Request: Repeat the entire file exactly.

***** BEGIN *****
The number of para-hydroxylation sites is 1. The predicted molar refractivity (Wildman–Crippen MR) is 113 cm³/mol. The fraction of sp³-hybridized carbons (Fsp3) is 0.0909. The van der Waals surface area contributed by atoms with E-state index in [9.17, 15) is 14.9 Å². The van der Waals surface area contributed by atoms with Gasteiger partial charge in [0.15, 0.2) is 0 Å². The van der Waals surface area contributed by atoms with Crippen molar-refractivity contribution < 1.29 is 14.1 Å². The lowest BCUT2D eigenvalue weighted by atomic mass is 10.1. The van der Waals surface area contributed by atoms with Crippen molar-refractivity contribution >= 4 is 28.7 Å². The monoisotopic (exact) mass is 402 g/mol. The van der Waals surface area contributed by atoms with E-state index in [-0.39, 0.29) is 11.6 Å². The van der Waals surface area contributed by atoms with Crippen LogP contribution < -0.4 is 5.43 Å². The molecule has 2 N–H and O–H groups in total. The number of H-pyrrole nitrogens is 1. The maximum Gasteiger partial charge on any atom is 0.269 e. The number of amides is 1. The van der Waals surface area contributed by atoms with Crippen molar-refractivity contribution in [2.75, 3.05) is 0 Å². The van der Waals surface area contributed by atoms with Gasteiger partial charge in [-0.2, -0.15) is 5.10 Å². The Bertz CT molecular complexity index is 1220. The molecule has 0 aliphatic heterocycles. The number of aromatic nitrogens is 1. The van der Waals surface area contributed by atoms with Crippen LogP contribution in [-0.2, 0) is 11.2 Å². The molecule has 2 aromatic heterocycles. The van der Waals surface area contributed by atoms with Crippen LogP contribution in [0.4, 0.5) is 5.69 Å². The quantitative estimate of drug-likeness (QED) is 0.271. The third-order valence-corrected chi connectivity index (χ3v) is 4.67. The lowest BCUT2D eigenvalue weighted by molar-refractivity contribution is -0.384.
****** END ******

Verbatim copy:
The number of para-hydroxylation sites is 1. The predicted molar refractivity (Wildman–Crippen MR) is 113 cm³/mol. The fraction of sp³-hybridized carbons (Fsp3) is 0.0909. The van der Waals surface area contributed by atoms with E-state index in [9.17, 15) is 14.9 Å². The van der Waals surface area contributed by atoms with Gasteiger partial charge in [0.15, 0.2) is 0 Å². The van der Waals surface area contributed by atoms with Crippen molar-refractivity contribution < 1.29 is 14.1 Å². The lowest BCUT2D eigenvalue weighted by atomic mass is 10.1. The van der Waals surface area contributed by atoms with Crippen molar-refractivity contribution >= 4 is 28.7 Å². The monoisotopic (exact) mass is 402 g/mol. The van der Waals surface area contributed by atoms with E-state index in [-0.39, 0.29) is 11.6 Å². The van der Waals surface area contributed by atoms with Crippen LogP contribution < -0.4 is 5.43 Å². The molecule has 2 N–H and O–H groups in total. The number of H-pyrrole nitrogens is 1. The maximum Gasteiger partial charge on any atom is 0.269 e. The number of amides is 1. The van der Waals surface area contributed by atoms with Crippen molar-refractivity contribution in [2.75, 3.05) is 0 Å². The van der Waals surface area contributed by atoms with Gasteiger partial charge in [-0.2, -0.15) is 5.10 Å². The Bertz CT molecular complexity index is 1220. The molecule has 0 aliphatic heterocycles. The number of aromatic nitrogens is 1. The van der Waals surface area contributed by atoms with Crippen LogP contribution in [-0.2, 0) is 11.2 Å². The molecule has 2 aromatic heterocycles. The van der Waals surface area contributed by atoms with Crippen LogP contribution in [0.4, 0.5) is 5.69 Å². The quantitative estimate of drug-likeness (QED) is 0.271. The third-order valence-corrected chi connectivity index (χ3v) is 4.67. The lowest BCUT2D eigenvalue weighted by molar-refractivity contribution is -0.384.